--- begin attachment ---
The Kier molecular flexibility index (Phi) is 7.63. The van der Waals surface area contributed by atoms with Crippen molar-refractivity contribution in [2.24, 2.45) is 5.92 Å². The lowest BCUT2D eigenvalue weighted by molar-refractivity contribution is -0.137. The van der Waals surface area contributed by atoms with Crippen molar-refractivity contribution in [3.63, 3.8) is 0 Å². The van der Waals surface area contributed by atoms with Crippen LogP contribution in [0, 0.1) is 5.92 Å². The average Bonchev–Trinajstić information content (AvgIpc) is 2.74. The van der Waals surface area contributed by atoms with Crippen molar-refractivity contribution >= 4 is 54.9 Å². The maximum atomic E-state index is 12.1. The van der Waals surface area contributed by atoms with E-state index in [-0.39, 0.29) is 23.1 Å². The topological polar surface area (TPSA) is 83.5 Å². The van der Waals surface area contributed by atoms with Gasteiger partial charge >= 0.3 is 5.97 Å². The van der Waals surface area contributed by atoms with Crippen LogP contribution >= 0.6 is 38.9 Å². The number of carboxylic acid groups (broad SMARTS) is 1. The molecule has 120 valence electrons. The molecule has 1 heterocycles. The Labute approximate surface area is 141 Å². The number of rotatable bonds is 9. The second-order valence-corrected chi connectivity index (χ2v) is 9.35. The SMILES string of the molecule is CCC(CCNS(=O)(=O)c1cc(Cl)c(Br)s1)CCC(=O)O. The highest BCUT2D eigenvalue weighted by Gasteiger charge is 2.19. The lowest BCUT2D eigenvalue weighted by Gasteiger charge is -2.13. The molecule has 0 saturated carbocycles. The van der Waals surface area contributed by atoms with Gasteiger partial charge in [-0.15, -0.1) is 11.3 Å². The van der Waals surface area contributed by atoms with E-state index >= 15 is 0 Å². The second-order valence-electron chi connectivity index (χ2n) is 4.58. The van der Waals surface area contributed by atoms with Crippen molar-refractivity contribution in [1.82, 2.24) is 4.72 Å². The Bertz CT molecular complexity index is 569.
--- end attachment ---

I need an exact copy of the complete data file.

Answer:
The Kier molecular flexibility index (Phi) is 7.63. The van der Waals surface area contributed by atoms with Crippen molar-refractivity contribution in [2.24, 2.45) is 5.92 Å². The lowest BCUT2D eigenvalue weighted by molar-refractivity contribution is -0.137. The van der Waals surface area contributed by atoms with Crippen molar-refractivity contribution in [3.63, 3.8) is 0 Å². The van der Waals surface area contributed by atoms with Crippen LogP contribution in [0, 0.1) is 5.92 Å². The average Bonchev–Trinajstić information content (AvgIpc) is 2.74. The van der Waals surface area contributed by atoms with Crippen molar-refractivity contribution >= 4 is 54.9 Å². The maximum atomic E-state index is 12.1. The van der Waals surface area contributed by atoms with E-state index in [-0.39, 0.29) is 23.1 Å². The topological polar surface area (TPSA) is 83.5 Å². The van der Waals surface area contributed by atoms with Gasteiger partial charge >= 0.3 is 5.97 Å². The van der Waals surface area contributed by atoms with Crippen LogP contribution >= 0.6 is 38.9 Å². The number of carboxylic acid groups (broad SMARTS) is 1. The molecule has 120 valence electrons. The molecule has 1 heterocycles. The Labute approximate surface area is 141 Å². The number of rotatable bonds is 9. The second-order valence-corrected chi connectivity index (χ2v) is 9.35. The SMILES string of the molecule is CCC(CCNS(=O)(=O)c1cc(Cl)c(Br)s1)CCC(=O)O. The highest BCUT2D eigenvalue weighted by Gasteiger charge is 2.19. The lowest BCUT2D eigenvalue weighted by Gasteiger charge is -2.13. The molecule has 0 saturated carbocycles. The van der Waals surface area contributed by atoms with Gasteiger partial charge in [-0.15, -0.1) is 11.3 Å². The van der Waals surface area contributed by atoms with E-state index >= 15 is 0 Å². The second-order valence-electron chi connectivity index (χ2n) is 4.58. The van der Waals surface area contributed by atoms with Crippen molar-refractivity contribution in [1.82, 2.24) is 4.72 Å². The Bertz CT molecular complexity index is 569.